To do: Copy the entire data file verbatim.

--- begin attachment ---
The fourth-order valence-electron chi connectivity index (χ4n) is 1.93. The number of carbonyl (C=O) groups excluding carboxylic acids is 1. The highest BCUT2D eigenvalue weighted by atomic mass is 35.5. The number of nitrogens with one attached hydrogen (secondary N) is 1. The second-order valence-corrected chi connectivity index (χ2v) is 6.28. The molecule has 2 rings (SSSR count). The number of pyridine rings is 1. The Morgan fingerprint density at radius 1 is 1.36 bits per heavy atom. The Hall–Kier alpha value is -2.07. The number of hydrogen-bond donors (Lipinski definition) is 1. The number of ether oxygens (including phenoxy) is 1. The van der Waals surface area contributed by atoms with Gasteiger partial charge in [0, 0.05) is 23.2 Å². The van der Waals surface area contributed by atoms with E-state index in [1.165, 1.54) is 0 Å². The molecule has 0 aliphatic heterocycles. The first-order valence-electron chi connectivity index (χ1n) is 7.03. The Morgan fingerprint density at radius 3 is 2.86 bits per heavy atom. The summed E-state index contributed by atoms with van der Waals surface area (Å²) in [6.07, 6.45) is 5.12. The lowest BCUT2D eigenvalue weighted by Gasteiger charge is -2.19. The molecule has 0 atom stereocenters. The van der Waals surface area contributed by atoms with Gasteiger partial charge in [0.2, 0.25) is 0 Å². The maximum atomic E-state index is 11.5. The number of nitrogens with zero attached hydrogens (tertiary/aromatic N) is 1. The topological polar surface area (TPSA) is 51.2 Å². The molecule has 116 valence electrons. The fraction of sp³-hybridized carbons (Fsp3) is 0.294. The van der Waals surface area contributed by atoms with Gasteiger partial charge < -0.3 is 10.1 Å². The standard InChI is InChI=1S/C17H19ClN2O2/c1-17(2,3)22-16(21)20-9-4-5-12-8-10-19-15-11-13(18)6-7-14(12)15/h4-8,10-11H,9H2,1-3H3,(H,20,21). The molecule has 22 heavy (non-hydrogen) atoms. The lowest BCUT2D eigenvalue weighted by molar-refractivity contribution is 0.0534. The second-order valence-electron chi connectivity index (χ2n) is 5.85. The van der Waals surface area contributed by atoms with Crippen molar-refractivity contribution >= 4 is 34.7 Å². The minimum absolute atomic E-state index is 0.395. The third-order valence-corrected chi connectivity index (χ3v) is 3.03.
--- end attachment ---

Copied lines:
The fourth-order valence-electron chi connectivity index (χ4n) is 1.93. The number of carbonyl (C=O) groups excluding carboxylic acids is 1. The highest BCUT2D eigenvalue weighted by atomic mass is 35.5. The number of nitrogens with one attached hydrogen (secondary N) is 1. The second-order valence-corrected chi connectivity index (χ2v) is 6.28. The molecule has 2 rings (SSSR count). The number of pyridine rings is 1. The Morgan fingerprint density at radius 1 is 1.36 bits per heavy atom. The Hall–Kier alpha value is -2.07. The number of hydrogen-bond donors (Lipinski definition) is 1. The number of ether oxygens (including phenoxy) is 1. The van der Waals surface area contributed by atoms with Gasteiger partial charge in [0, 0.05) is 23.2 Å². The van der Waals surface area contributed by atoms with E-state index in [1.165, 1.54) is 0 Å². The molecule has 0 aliphatic heterocycles. The first-order valence-electron chi connectivity index (χ1n) is 7.03. The Morgan fingerprint density at radius 3 is 2.86 bits per heavy atom. The summed E-state index contributed by atoms with van der Waals surface area (Å²) in [6.07, 6.45) is 5.12. The lowest BCUT2D eigenvalue weighted by Gasteiger charge is -2.19. The molecule has 0 atom stereocenters. The van der Waals surface area contributed by atoms with Gasteiger partial charge in [0.2, 0.25) is 0 Å². The maximum atomic E-state index is 11.5. The number of nitrogens with zero attached hydrogens (tertiary/aromatic N) is 1. The topological polar surface area (TPSA) is 51.2 Å². The molecule has 116 valence electrons. The fraction of sp³-hybridized carbons (Fsp3) is 0.294. The van der Waals surface area contributed by atoms with Gasteiger partial charge < -0.3 is 10.1 Å². The standard InChI is InChI=1S/C17H19ClN2O2/c1-17(2,3)22-16(21)20-9-4-5-12-8-10-19-15-11-13(18)6-7-14(12)15/h4-8,10-11H,9H2,1-3H3,(H,20,21). The molecule has 22 heavy (non-hydrogen) atoms. The lowest BCUT2D eigenvalue weighted by molar-refractivity contribution is 0.0534. The second-order valence-electron chi connectivity index (χ2n) is 5.85. The van der Waals surface area contributed by atoms with Crippen molar-refractivity contribution >= 4 is 34.7 Å². The minimum absolute atomic E-state index is 0.395. The third-order valence-corrected chi connectivity index (χ3v) is 3.03.